Moving From the Sea to the Mountains


I buy clean white sheets;

I do not want to feel sand on my ankles

when I sleep under Appalachian stars.

I get rid of the purple sea-wind torn furniture.

I buy sleek wood, brushed oak, instead. Ikea.

I research down duvets, stuffed with the same feathers

as the birds that will circle

my future house

on a hill.

For some reason, that is comforting.


I want nothing

to do with the sea. I

want mountains that change shape

with every Spring rain pour

and cars that swerve around

curves of red clay dirt. I want heavy mountain breathing

and green eager ticks and sap bleeding

from the trees.



I want nothing

to do with

the mountains. I

want waves that inch like

breaths and

collapse like lungs.

I want sand that sticks to skin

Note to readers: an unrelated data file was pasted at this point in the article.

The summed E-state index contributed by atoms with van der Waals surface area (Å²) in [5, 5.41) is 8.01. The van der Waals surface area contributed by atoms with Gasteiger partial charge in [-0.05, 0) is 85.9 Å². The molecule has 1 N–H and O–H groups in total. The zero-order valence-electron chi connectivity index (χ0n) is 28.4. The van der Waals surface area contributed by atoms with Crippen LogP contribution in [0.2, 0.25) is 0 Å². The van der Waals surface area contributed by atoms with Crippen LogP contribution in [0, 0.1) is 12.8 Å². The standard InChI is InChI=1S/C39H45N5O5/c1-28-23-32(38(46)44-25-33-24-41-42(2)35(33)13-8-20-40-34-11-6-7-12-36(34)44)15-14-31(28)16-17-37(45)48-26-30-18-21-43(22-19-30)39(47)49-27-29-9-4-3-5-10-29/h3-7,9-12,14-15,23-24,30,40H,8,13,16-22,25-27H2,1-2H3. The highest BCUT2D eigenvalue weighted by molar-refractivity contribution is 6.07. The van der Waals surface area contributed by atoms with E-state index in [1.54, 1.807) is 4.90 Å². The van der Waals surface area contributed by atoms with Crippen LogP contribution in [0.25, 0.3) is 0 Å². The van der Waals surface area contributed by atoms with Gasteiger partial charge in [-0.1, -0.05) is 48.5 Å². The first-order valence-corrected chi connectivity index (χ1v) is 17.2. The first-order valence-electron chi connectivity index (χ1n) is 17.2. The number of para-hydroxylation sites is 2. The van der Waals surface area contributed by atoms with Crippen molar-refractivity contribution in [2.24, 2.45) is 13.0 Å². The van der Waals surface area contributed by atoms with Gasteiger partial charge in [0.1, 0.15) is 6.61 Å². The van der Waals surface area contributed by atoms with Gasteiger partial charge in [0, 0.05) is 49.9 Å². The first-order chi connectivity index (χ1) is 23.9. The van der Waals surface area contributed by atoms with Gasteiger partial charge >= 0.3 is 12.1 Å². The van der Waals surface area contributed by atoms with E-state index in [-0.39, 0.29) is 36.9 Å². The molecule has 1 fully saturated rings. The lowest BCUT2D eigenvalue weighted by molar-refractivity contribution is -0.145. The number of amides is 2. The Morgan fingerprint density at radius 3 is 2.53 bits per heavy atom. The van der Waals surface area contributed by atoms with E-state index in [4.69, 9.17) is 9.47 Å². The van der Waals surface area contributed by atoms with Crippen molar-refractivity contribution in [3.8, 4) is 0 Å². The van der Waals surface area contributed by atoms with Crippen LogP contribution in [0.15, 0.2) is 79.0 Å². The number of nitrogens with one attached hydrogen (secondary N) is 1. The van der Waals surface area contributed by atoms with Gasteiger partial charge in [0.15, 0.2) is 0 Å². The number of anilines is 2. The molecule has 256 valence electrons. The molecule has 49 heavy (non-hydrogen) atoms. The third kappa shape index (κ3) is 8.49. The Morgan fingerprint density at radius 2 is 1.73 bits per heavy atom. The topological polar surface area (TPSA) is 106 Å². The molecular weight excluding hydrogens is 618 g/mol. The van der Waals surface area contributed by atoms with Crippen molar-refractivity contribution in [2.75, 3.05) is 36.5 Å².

and lifeguard towers that stand

like egrets. I want beach weddings

ruined by the tide and feet tans that depend

on what shoes you were willing

to ruin.


The real truth,


the real


is that I spend

not much time

at either. Instead,

I lie

in my manufactured

cocoon of plaster

protection, with its

waterlogged porch and square lots

of yellow grass,

sorting nature’s phenomenons

into like and dislike piles.


One thought on “Moving From the Sea to the Mountains”

  1. What a remarkable poem from such a young, talented poet — from a reader who has moved from the sea to the mountains (and really loves only the sea). Looking forward to reading much more.

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